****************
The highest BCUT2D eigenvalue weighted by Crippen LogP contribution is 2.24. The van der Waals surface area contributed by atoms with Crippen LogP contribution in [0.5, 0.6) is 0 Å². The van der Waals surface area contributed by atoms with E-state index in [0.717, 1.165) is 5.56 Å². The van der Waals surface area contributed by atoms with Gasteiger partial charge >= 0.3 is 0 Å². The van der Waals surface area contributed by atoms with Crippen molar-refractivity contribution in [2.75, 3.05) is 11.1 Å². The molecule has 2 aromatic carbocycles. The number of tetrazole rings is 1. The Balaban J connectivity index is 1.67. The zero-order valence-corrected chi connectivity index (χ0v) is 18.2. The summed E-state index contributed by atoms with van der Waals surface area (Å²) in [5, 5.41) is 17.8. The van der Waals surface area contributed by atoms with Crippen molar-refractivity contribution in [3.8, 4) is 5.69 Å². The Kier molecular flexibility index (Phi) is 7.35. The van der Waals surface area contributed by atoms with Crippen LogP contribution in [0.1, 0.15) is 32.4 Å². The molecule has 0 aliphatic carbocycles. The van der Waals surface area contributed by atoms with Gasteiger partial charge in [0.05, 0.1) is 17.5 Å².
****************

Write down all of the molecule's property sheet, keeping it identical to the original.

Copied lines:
The highest BCUT2D eigenvalue weighted by Crippen LogP contribution is 2.24. The van der Waals surface area contributed by atoms with Crippen LogP contribution in [0.5, 0.6) is 0 Å². The van der Waals surface area contributed by atoms with E-state index in [0.717, 1.165) is 5.56 Å². The van der Waals surface area contributed by atoms with Gasteiger partial charge >= 0.3 is 0 Å². The van der Waals surface area contributed by atoms with Crippen molar-refractivity contribution in [2.75, 3.05) is 11.1 Å². The molecule has 2 aromatic carbocycles. The number of tetrazole rings is 1. The Balaban J connectivity index is 1.67. The zero-order valence-corrected chi connectivity index (χ0v) is 18.2. The summed E-state index contributed by atoms with van der Waals surface area (Å²) in [5, 5.41) is 17.8. The van der Waals surface area contributed by atoms with Crippen molar-refractivity contribution in [3.8, 4) is 5.69 Å². The Kier molecular flexibility index (Phi) is 7.35. The van der Waals surface area contributed by atoms with Crippen LogP contribution in [0.1, 0.15) is 32.4 Å². The molecule has 0 aliphatic carbocycles. The van der Waals surface area contributed by atoms with Gasteiger partial charge in [0.05, 0.1) is 17.5 Å².